Unlike Twitter, which has famously been used to rally protest, to aggregate political concerns and to promulgate initiatives - and which often aims to reach out to an audience beyond family, friends or fans – Facebook is almost exclusively social lite. It’s typically fluffy and cuddly, or sassy and bantering, engaging in what linguists call phatic interaction, with the emphasis on the social rather than the informational aspects of communication; and the images exchanged on Facebook are generally supportive of that social purpose. As Pariser says rather misanthropically: ‘The creators of the Internet envisioned something bigger and more important than a global system for sharing pictures of pets.’
But the fact is many millions of us are using the medium for just that sort of activity, and even more so now that mobile, hand-held and handy devices are becoming common. If we are what we share, then what we are sharing is on the whole pretty frothy stuff.
By making it fun and easy to do, the Facebook providers have encouraged us to entertain each other in this way, and some would argue they have added to the store of human happiness and fellowship as a result. Maybe so. But have they tilted our attention away from some of the harder realities of life? Are we in danger of becoming like the Eloi in H G Wells' TheTime Machine frolicking like children in the sunshine, unwary of the Morlocks waiting in the shadows, or rather in denial of them and the threat they pose?
Pariser points up one neat little device that may be contributing to a skewed, rose-coloured view of the world. Facebook has made it possible to press the Like button on any item on the Web. With one quick click we can let our Facebook friends know what we are enjoying, and by the same action we increase the likelihood of that particular item being seen by others, because our Liking it improves its ranking.
Now, what sort of thing are we likely to be Liking? Or, to put it the other way round, what are the stories that would seem inappropriate to Like? To use Pariser’s examples: ‘It’s easy to push Like and increase the visibility of a friend’s post about finishing a marathon or an instructional article about how to make onion soup. It’s harder to push the Like button on an article titled, “Darfur sees bloodiest month in two years.”’
The Facebook team that developed the Like button originally considered a number of options, including stars and a thumbs-up sign (rejected as a stand-alone because it’s an obscene gesture in some countries); they even considered Awesome, but chose Like eventually because it was more universal. That apparently minor design choice may have had major unintended consequences, for it is has almost certainly determined that we push the button on stories that are more friendly, less challenging, more emotional perhaps but less troubling, more likeable. So these are the stories that get more attention on the Web and subtly, steadily alter our world view. Like the Eloi, we prefer to face the sunshine.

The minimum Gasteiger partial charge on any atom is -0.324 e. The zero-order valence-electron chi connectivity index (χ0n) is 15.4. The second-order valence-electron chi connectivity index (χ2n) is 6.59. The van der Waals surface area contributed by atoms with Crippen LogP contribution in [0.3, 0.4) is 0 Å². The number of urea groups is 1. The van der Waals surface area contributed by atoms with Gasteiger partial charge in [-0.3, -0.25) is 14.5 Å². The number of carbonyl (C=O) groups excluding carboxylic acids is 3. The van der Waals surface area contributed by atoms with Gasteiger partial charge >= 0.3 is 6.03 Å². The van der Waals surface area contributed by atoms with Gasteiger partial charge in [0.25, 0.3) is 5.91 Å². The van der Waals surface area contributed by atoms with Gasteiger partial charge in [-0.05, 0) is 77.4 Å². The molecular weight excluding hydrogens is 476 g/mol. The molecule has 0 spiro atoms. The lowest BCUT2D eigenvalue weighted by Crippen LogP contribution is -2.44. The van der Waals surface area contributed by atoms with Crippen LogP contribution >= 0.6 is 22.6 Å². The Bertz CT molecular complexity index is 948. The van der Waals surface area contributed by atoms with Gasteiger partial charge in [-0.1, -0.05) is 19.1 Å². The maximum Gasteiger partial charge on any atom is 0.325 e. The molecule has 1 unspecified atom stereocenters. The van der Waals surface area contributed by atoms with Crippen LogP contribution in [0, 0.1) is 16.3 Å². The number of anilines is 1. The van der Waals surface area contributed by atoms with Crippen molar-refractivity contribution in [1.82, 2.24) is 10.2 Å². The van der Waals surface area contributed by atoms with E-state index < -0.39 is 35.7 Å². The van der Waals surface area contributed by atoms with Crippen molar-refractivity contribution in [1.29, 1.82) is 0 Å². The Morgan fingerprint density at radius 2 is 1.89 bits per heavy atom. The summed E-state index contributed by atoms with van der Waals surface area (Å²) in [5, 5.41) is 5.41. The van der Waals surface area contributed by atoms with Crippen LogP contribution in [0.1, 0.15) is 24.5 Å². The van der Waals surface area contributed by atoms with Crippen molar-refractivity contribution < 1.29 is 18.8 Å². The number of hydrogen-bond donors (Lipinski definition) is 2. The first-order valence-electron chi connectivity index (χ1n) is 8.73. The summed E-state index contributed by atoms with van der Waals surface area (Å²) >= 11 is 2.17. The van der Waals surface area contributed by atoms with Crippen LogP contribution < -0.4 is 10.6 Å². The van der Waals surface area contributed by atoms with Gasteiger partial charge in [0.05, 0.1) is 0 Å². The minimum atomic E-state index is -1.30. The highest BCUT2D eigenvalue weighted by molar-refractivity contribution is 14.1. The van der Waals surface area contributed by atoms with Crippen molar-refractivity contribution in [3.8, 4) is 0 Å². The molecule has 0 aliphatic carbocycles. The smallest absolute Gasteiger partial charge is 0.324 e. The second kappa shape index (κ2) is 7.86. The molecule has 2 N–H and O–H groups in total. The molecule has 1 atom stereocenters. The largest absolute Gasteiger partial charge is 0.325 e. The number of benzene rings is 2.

Pariser asks us to imagine that next to each Like button on Facebook was an Important button. You could tag an item with either Like or Important or both. This one simple development could be a very useful corrective, could help to restore the balance to a certain degree. Not entirely, for it seems to be part of our nature to look for the things we are likely to enjoy - the entertaining, the humorous, the titillating. We will always want to share gossip and to seek out the stories of celebrity, of scandal and success. But we need to be aware of what else is around us, and to share that too. We cannot ignore those things that are important to sections of humanity who may not be part of our immediate social network (our comfort zone), because we can be sure that one day soon those things we've chosen to ignore will force their importance on us.